This is how it looks!
What you should have finished by next weekend (or more if you’d like!):
Insert your first piece of weft yarn where your header yarn ended. Weave to the first marker yarn.
Insert the next color where in the space occupied by the next marker yarn. Weave in the SAME direction as the last weft. Do this for all five weft yarns, weaving them all in the same direction and sticking their ends where the marker yarns are.
Remove the marker yarns.
Weave the yarn at the each of the piece in a few warps. You will start a new weft where this ends.
Start a new weft yarn where the edge weft yarn ended.
Place a new set of markers. Make sure they occupy a different place from where the old markers were.
Start new weft yarns at the markers and weave to next marker where you will start a new yarn. Remember, these weft yarns all travel in the same direction.
Place new markers. This time I’ve used only four.
Begin new wefts.
Remove markers and continue weaving new wefts. The following records my progress using this method.
|Daggers and size 8/0 seed beads on a Soft Flex copper wire warp|
This was fun and easy and we now have it in kit form: http://www.mirrixlooms.com/nowarpstoweaveinbraceletkit.html
I also am weaving another bracelet with a slightly thinner Soft Flex Warp and size 11/0 Delica beads in a rhodium and 24 karat gold finish. This one is still on the loom.
I will get back to you tomorrow with a better picture and final results of this bracelet.
We are very happy to be starting our third weave-along today. This is a very exciting event not only because we’re doing two different projects, but because we are taking on more advanced projects than we did in our previous two weave-alongs. As participants, we hope that you will learn new skills through the process. Please don’t hesitate to ask questions, that’s what we’re here for.
Remember to share for a chance to win!
Our weave-alongs are not meant to be experienced alone! Participants are encouraged to ask questions and engage with other members of the weave-along via email and social media sites.
Post pictures of your progress, ask questions, answer questions and discuss your projects via our Mirrix Facebook Page, Mirrix Facebook Group and our Mirrix Ravelry Page. You can also check out our new Google+ page!
Remember, one active participant (this is key, you must be actively posting your progress to be eligible) will win an OttLite at the end of the weave-along. It could be you! Check out OttLite’s website here.
Following are the two blog posts with warping instructions for the woven and beaded purses.
Thank you and good luck!
Claudia Chase & Elena Zuyok
Mirrix Tapestry & Bead Looms
|I ran out of warp at the very end. All I had to do was tie off the old thread and tie on a new one and continue in the correct direction.|
|You see I was almost done!|
|Ready for heddles!|
|A ribbon holding in place the bar that has been woven underneath one warp in each dent to more easily identify which warp to put the heddle around.|
|Heddles on and ready to go. Just have to remove the bar and stick it in the top spring.
I am ready to weave this purse!
If you need a reminder of how to warp the Mirrix Loom for tapestry, please go to our instructions link:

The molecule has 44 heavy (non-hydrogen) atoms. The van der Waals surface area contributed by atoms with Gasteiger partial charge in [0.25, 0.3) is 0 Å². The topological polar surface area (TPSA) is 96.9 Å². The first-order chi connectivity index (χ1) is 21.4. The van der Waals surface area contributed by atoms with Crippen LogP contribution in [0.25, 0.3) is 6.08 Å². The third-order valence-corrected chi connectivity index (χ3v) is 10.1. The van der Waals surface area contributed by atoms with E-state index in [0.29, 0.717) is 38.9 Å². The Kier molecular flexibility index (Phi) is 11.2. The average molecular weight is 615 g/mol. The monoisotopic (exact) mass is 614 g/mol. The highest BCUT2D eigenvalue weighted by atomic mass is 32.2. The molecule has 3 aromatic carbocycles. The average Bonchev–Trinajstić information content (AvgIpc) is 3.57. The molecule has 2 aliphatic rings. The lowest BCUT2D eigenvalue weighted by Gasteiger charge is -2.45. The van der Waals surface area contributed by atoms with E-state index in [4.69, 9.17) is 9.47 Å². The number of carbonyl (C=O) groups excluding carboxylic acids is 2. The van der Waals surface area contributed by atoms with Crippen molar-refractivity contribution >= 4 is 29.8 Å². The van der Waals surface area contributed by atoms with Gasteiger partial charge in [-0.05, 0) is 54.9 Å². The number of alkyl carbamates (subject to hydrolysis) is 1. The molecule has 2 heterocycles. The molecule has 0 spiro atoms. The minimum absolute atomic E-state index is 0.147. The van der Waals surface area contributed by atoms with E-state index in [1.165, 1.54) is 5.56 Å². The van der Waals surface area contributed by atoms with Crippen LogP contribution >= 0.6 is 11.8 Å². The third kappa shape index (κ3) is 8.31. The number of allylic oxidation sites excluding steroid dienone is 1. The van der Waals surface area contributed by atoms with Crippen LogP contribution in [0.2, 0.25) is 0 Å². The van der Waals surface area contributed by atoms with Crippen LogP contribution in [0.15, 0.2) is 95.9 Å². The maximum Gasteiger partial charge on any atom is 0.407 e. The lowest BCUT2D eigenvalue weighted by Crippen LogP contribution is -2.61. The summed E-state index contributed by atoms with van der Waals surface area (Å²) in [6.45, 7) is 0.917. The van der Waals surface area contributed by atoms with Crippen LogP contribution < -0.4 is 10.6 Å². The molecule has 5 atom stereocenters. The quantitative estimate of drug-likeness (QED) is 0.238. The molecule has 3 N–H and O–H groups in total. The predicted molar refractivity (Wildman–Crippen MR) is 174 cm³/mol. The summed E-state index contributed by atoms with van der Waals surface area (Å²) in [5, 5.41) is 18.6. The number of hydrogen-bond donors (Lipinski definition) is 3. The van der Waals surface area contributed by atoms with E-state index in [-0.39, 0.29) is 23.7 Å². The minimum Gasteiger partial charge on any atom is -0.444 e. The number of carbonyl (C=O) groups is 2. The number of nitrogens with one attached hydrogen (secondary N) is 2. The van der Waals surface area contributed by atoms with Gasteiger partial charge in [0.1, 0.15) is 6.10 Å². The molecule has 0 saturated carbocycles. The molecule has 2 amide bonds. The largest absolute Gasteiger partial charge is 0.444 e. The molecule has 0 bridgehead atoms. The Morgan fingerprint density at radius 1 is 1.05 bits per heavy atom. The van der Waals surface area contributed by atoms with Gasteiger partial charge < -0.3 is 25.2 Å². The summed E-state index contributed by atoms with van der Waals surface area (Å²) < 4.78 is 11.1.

In tapestry weaving, weft yarns are discontinuous; the artisan interlaces each colored weft back and forth in its own small pattern area. With slit tapestry, at each point where colors meet, a small slit occurs if the pattern boundary is vertical. Other tapestry techniques, in which wefts are dovetailed or interlocked, overcome this potential problem but have their own disadvantages. Slit tapestry produces the sharpest pattern delineation and the smoothest weave. It also permits the most freedom and spontaneity; thus it is a favorite technique among weavers worldwide. Slit tapestry is fun to weave.
Since the weaver avoids long vertical lines in her pattern (to avoid long slits), designs are composed primarily of diagonal and horizontal elements. To construct a strong piece, intersecting diagonal pattern lines are also avoided. Because most kilim designs have been shaped significantly by structural considerations, most tapestry motifs have developed directly on the loom; they have not been copied from other sources. This is why we find designs similar in character wherever slit tapestry is produced around the world–whether by Anatolian, Navajo, Pre-Columbian Peruvian, or other weavers.
|Warped Mirrix Loom ready for weaving.|
|Thread woven and attached to side bars.|
|Thread tied to side bar.|
Bubbling: Weave about a half an inch of warp thread going from selvedge. Place the thread in the shed in the shape of a hill. Take your finger and push down the thread in a couple of different places. Weave a few more threads using this technique. Then beat the several rows of yarn. You want to make sure you do not pull in at the selvedges and also that you don’t have loops at the selvedges. End this thread by sticking the end between two warp threads so that the end is at the back of the tapestry.
|Several rows of header yarn not yet beaten.|
|Beat the threads so that they form straight lines.|
So if you haven’t signed up already, you still can. I do have kits here waiting to be mailed priority mail. You can get them in three days. Check out the links below and even get a 25% discount! Participate in this weave-along and you might win the Ott-lite: http://www.ottlite.com/ How can you lose!
Let me list them, all of them:
The shedding device for the eight inch loom
The McKinley Loom (28 inches wide and 44 inches in possible weaving length)
The kumihimo on-the-go kit
The small tapestry purse kit
The tapestry cuff refill kit
The Just weft Yarn kit
The No Warps to Sew in kit
The 24 karat gold thread
The silk yarn selection
Tulip bead weaving needles
New Bead Soup
As well as a bunch of loom starter kits sure to keep you fascinated with weaving throughout the cold or wet winter months.
We welcome new suggestions and if we can and think it will work, we will try to create it or find it for you. We want to become a place where you can shop for all your weaving needs, or at least a lot of them. And we want to continue to find beautiful fiber for you to weave. We love doing it and hope you love what we do!